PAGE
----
Derivatives of activated H-ras lacking C-terminal lipid modifications retain transforming ability if targeted to the correct subcellular location


To examine the ability of ras to activate signal transduction pathways in the absence of lipid modifications, fusion proteins were constructed that target rasWT or activated ras61L to cellular membranes as integral membrane proteins, using the first transmembrane domain of the E1 protein of avian infectious bronchitis virus (IBV), which contains a cis-Golgi targeting signal. Golgi-targeted derivatives of activated ras were completely inactive in transformation assays. However, when examined in focus formation assays, transformation of NIH3T3 cells were seen with derivatives of ras61L containing a mutated E1 targeting sequence that results in plasma membrane localization. Removal of the lipid modification sites in and upstream of the CAAX motif did not abrogate the transforming activity of plasma membrane-localized ras61L derivatives, indicating that these lipid modifications are not essential for ras activity, as long as the protein is correctly localized to the plasma membrane. Interestingly, the activity of integral membrane versions of ras61L was strictly dependent on a minimum distance between the transmembrane domain anchor region and the coding sequence of ras. Derivatives with only a 3-amino acid linker were inactive, while linkers of either 11- or 22-amino acids were sufficient to restore transforming activity. These results demonstrate that: (1) activated ras targeted to Golgi membranes is unable to cause transformation; (2) lipid modifications at the C-terminus are not required for the transforming activity of plasma membrane-anchored ras61L derivatives, and serve primarily a targeting function; (3) a transmembrane domain can effectively substitute for C-terminal modifications that would normally target ras to the inner surface of the plasma membrane, indicating that ras61L does not need to reversibly dissociate from the membrane as might be allowed by the normal lipidation; and (4) in order to function properly, there exists a critical distance that the ras protein must reside from the plasma membrane.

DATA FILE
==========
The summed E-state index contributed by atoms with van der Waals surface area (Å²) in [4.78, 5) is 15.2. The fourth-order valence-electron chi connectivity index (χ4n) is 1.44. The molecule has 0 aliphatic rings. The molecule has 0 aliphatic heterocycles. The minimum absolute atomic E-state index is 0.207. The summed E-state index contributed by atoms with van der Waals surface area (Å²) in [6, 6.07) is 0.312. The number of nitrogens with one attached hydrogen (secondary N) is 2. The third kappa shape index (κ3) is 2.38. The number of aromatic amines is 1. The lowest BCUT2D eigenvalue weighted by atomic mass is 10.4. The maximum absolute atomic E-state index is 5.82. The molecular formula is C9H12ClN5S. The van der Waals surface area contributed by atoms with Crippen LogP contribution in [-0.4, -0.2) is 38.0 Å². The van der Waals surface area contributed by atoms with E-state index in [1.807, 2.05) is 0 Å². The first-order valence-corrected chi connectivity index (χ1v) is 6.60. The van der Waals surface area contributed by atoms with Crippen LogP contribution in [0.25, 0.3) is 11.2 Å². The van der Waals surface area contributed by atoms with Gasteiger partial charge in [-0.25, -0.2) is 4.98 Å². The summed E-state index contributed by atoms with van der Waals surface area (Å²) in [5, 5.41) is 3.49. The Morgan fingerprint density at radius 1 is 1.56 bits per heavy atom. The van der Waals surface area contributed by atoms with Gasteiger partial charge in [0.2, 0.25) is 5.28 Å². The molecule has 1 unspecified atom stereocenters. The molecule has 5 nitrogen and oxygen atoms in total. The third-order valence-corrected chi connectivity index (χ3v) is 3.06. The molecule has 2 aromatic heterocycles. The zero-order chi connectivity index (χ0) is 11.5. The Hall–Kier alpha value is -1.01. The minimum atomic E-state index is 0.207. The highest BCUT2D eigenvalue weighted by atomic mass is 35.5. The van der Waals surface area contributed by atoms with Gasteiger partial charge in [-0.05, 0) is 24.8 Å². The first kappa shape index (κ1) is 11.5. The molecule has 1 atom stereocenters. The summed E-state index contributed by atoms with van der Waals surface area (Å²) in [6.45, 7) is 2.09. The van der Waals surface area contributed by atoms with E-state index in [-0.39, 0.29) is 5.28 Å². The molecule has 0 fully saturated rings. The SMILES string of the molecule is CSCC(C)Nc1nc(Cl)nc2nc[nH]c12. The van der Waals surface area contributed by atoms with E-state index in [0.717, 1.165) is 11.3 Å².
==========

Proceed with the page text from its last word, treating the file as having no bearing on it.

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Correspondence to Daniel J Donoghue.

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  • ras
  • subcellular localization
  • transformation

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